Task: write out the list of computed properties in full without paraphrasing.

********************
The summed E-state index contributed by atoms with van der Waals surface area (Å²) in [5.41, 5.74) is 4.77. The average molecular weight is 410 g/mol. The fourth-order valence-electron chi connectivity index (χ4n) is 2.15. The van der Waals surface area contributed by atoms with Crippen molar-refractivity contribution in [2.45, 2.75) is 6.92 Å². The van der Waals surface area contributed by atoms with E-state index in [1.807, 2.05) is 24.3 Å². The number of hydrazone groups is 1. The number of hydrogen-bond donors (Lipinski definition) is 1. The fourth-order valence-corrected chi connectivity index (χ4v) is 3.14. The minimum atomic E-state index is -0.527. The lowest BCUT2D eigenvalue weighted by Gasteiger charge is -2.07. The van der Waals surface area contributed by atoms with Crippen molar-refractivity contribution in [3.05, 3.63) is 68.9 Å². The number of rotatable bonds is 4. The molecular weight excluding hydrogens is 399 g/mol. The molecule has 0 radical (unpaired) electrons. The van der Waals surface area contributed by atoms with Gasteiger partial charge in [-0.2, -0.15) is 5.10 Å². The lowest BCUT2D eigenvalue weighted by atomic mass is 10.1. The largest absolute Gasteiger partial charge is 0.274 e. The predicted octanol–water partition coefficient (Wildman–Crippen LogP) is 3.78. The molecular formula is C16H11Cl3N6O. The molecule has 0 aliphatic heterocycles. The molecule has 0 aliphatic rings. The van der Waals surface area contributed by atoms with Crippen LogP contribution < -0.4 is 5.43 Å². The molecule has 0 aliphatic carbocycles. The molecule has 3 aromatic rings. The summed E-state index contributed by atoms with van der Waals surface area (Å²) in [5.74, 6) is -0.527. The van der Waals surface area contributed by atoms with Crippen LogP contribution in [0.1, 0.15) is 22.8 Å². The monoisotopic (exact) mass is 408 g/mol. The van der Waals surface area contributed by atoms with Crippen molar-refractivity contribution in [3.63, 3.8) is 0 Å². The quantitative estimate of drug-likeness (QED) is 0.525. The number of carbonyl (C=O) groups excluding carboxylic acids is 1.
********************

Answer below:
The summed E-state index contributed by atoms with van der Waals surface area (Å²) in [5.41, 5.74) is 4.77. The average molecular weight is 410 g/mol. The fourth-order valence-electron chi connectivity index (χ4n) is 2.15. The van der Waals surface area contributed by atoms with Crippen molar-refractivity contribution in [2.45, 2.75) is 6.92 Å². The van der Waals surface area contributed by atoms with E-state index in [1.807, 2.05) is 24.3 Å². The number of hydrazone groups is 1. The number of hydrogen-bond donors (Lipinski definition) is 1. The fourth-order valence-corrected chi connectivity index (χ4v) is 3.14. The minimum atomic E-state index is -0.527. The lowest BCUT2D eigenvalue weighted by Gasteiger charge is -2.07. The van der Waals surface area contributed by atoms with Crippen molar-refractivity contribution in [3.05, 3.63) is 68.9 Å². The number of rotatable bonds is 4. The molecular weight excluding hydrogens is 399 g/mol. The molecule has 0 radical (unpaired) electrons. The van der Waals surface area contributed by atoms with Gasteiger partial charge in [-0.2, -0.15) is 5.10 Å². The lowest BCUT2D eigenvalue weighted by atomic mass is 10.1. The largest absolute Gasteiger partial charge is 0.274 e. The predicted octanol–water partition coefficient (Wildman–Crippen LogP) is 3.78. The molecular formula is C16H11Cl3N6O. The molecule has 0 aliphatic heterocycles. The molecule has 0 aliphatic rings. The van der Waals surface area contributed by atoms with Crippen LogP contribution < -0.4 is 5.43 Å². The molecule has 0 aliphatic carbocycles. The molecule has 3 aromatic rings. The summed E-state index contributed by atoms with van der Waals surface area (Å²) in [5.74, 6) is -0.527. The van der Waals surface area contributed by atoms with Crippen LogP contribution in [0.1, 0.15) is 22.8 Å². The monoisotopic (exact) mass is 408 g/mol. The van der Waals surface area contributed by atoms with Crippen molar-refractivity contribution in [3.63, 3.8) is 0 Å². The quantitative estimate of drug-likeness (QED) is 0.525. The number of carbonyl (C=O) groups excluding carboxylic acids is 1.